Convincing my students to work with new technology is a snap — if the laptops are on their desks, they are usually happy and productive. But recently I presented the wonders of technology to a tougher audience: older folks in a retirement community. Although they came willingly to my presentation, which was part of a series on keeping their brains active, I heard a bit of grumbling along the lines of, “This is about technology? I’m not staying,” “I don’t even have a computer,” and “I hate blogs!”
I knew they had recently learned about the power of positive thinking, so I focused my presentation on how they can take advantage of technology to improve their own lives. And as I spoke, I realized that those same benefits are what make new technology vital to my classroom today. If you’re a teacher who has wondered if it’s worth the effort to make new technology part of your classroom, I encourage you to consider these powerful perks:
1. Collaboration: working in groups is tricky when my 8th graders are crowded 32 students to a room. When they drag their desks into groups, they are crammed so close together they have a hard time focusing on their tasks. But move those same groups online, and magic happens. Students collaborate on writing projects, literary analysis, and more, and they aren’t distracted by the cute boy next to them, the annoying girl behind them or the soon-to-ring lunch bell.
Although most retirement communities offer a wide array of activities to keep residents busy, those unable to drive or without family nearby may feel cut off from the outside world. On a ning or a wiki, though, they can join like-minded folks working together on a common project.
2. Audience: as a student so honestly said to me, “No offense, Mrs. Bradley, but if our friends are going to read our work on the class blog, we are going to spend a lot more time proofreading it than if it’s just you reading it.” Posting their writing on a blog or wiki meant that my students’ peers would see their work, and this shift brought about profound changes in my students’ efforts. They spent considerably more time proofreading their work, reading it aloud (as I had been begging them to do all year), and making sure it was as good as it could be before they clicked that magic button that would publish their writing for all their classmates to read.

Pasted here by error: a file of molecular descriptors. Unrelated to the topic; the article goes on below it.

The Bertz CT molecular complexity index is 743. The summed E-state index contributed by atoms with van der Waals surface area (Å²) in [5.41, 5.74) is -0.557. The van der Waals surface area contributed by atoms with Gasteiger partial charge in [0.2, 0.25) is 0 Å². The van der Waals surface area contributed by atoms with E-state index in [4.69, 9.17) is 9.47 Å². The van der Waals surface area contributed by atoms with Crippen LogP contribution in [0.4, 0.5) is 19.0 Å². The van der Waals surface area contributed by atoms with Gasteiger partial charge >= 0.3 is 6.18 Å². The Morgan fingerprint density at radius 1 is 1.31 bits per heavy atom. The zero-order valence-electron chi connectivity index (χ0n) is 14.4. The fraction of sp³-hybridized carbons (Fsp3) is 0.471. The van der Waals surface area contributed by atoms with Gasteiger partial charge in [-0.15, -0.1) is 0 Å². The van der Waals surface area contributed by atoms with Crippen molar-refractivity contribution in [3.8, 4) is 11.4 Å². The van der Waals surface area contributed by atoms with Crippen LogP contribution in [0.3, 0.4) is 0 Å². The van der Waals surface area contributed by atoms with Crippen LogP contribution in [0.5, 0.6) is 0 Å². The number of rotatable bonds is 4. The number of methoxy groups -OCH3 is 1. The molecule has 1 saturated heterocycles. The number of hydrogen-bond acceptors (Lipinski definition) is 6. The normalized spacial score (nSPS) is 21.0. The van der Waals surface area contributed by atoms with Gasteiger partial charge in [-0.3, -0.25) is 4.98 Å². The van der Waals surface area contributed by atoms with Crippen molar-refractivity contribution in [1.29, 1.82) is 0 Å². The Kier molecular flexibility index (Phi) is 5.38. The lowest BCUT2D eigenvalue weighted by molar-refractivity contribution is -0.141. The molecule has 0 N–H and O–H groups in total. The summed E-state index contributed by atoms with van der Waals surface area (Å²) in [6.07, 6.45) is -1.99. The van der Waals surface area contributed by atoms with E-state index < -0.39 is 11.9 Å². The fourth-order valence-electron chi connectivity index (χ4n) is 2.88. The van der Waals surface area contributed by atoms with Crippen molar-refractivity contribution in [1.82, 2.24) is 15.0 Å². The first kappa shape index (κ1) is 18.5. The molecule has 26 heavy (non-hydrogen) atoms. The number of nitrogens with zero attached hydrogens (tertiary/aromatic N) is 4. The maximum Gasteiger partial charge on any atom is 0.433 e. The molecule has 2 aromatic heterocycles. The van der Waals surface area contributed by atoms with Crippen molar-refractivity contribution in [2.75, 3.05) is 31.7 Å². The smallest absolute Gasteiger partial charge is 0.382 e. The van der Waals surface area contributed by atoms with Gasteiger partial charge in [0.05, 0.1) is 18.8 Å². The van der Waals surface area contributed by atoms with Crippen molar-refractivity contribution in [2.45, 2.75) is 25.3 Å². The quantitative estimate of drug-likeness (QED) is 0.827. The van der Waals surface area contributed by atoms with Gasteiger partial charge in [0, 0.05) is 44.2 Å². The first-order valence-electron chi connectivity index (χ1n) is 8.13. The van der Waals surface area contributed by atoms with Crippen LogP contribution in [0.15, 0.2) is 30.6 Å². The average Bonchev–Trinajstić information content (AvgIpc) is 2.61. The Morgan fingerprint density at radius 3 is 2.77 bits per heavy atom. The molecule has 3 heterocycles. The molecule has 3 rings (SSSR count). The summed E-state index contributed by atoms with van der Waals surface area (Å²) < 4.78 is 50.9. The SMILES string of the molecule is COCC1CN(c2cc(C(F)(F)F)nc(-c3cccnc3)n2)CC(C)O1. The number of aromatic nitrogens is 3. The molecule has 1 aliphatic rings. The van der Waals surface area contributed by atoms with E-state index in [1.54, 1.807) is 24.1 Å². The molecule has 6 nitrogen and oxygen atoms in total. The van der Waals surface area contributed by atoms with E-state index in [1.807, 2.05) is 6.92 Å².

The senior residents I spoke to told me about a Life Stories class they had taken, where they learned to write short memoirs. I encouraged them to start their own blogs so they could publish these stories for family and friends to read. They were nervous about putting their writing online, so I showed them how they could set their blogs for various levels of privacy, giving them control over their growing audience.
3. Connections: when my students joined National Novel Writing Month, they discovered an international online writing community of other students also attempting the crazy challenge of writing a novel in a month. They found that their teacher wasn’t the only one who thought this would be fun; in fact, their teacher was one of many worldwide riding the novelist roller-coaster. And when they encountered writers’ block, they chatted online with other writers in efforts to break through their blocks and write again. Thanks to writing online (with Google docs) and joining the NaNoWriMo challenge, my students connected with each other, with students in other classes, with teachers, and with writers around the world. And that’s pretty powerful.
Students aren’t the only ones connecting with others online. Senior dating sites and high school reunion pages are keeping pace with the teenagers, and suddenly a whole new world opens up to those willing to take a peek.
My fourth powerful positive of new technology is so exciting that it needs its own post. I’ll save it for next week — just in time for <gasp> the new school year.
So why do you love new technology in your classroom? How does it improve how you teach and how your students learn?